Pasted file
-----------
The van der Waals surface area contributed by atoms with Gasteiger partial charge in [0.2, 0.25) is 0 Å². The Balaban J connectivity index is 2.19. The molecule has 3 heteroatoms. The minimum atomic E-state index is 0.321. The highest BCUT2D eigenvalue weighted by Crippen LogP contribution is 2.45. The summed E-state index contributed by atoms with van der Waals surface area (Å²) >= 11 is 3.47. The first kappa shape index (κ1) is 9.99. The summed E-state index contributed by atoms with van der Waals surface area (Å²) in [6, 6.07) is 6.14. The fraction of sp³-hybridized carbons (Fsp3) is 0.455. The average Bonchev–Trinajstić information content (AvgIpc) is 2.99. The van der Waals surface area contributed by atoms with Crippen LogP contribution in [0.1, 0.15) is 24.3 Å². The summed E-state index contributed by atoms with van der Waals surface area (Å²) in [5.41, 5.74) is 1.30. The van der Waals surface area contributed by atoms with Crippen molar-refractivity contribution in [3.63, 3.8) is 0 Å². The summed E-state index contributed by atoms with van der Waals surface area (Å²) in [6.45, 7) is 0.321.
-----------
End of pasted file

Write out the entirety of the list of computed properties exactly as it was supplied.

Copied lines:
The van der Waals surface area contributed by atoms with Gasteiger partial charge in [0.2, 0.25) is 0 Å². The Balaban J connectivity index is 2.19. The molecule has 3 heteroatoms. The minimum atomic E-state index is 0.321. The highest BCUT2D eigenvalue weighted by Crippen LogP contribution is 2.45. The summed E-state index contributed by atoms with van der Waals surface area (Å²) >= 11 is 3.47. The first kappa shape index (κ1) is 9.99. The summed E-state index contributed by atoms with van der Waals surface area (Å²) in [6, 6.07) is 6.14. The fraction of sp³-hybridized carbons (Fsp3) is 0.455. The average Bonchev–Trinajstić information content (AvgIpc) is 2.99. The van der Waals surface area contributed by atoms with Crippen LogP contribution in [0.1, 0.15) is 24.3 Å². The summed E-state index contributed by atoms with van der Waals surface area (Å²) in [5.41, 5.74) is 1.30. The van der Waals surface area contributed by atoms with Crippen molar-refractivity contribution in [3.63, 3.8) is 0 Å². The summed E-state index contributed by atoms with van der Waals surface area (Å²) in [6.45, 7) is 0.321.